…well not really. The summary from the official Google mobile blog reads
“Wireless phones can make and receive calls because they are connected over the air to a nearby cell tower. The phone knows the ID of the cell tower that it’s currently using. If the phone has GPS, the Maps application on the phone sends the GPS coordinates along with the cell ID to the Google location server. Over millions of such updates, across multiple phones, carriers, and times, the server clusters the GPS updates corresponding to a particular cell ID to find their rough center. So when a phone without GPS needs its own location, the application on the phone queries the Google location server with the cell tower ID to translate that into a geographic location, i.e., lat/long coordinates. Nifty, huh? We think so.”
Google also announced on their blog that they will be opening up their platform to 3rd party developers – which is to be welcomed.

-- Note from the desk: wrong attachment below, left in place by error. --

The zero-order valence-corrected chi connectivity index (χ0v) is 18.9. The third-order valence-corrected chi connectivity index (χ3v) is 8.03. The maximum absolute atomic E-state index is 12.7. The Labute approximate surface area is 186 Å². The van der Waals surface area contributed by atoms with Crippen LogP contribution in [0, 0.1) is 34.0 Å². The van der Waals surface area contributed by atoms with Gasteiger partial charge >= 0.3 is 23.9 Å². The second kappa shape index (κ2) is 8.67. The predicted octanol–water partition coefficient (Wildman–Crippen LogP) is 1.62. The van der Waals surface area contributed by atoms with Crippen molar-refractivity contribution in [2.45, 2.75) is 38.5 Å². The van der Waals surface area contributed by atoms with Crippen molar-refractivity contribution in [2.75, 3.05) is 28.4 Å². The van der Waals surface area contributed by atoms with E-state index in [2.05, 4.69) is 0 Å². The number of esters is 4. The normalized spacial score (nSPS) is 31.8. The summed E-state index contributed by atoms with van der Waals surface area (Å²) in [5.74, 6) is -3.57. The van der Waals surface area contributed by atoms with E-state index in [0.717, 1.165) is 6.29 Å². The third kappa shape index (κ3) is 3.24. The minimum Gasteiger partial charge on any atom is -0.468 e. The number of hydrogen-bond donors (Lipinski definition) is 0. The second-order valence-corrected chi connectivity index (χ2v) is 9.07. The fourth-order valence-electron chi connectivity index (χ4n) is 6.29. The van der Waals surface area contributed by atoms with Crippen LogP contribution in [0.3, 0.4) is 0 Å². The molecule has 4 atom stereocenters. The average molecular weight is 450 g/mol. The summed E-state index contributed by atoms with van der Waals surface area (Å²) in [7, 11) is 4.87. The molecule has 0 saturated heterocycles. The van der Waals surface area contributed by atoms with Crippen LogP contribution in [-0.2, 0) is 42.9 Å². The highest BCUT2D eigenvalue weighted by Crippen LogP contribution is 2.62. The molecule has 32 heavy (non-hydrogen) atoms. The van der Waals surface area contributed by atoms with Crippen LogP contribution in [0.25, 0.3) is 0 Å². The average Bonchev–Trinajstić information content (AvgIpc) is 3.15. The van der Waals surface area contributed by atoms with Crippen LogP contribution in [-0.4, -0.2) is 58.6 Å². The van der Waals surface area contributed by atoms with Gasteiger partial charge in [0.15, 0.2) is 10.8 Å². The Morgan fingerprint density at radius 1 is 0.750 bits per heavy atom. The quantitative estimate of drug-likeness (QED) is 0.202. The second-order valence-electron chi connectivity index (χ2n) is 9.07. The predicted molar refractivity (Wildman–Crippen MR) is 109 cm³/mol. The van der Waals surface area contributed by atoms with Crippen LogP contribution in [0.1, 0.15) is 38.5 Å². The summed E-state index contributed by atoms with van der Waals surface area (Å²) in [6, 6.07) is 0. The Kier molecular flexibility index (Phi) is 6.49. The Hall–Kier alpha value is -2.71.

“….we wanted 3rd party developers to also have access to the same location technology across multiple platforms. Gears for Windows Mobile and Androidalready contain location APIs and we expect to see an explosion of mobile applications that use location technology, particularly on the iPhone starting this month”
At the Navigation and Location Europe conference I attended last week as a speaker, there was much discussion about Nokia and Google (and perhaps one other…) possibly opening up their cell-ID databases to 3rd parties. This would enable small LBS developers crying out for reasonably priced access to LBS services to bypass the carriers altogether, and make use of these proprietary, yet well developed cell-ID databases to develop reasonable accuracy LBS services.
I think we’ll all watch this space (location) with interest in the coming months.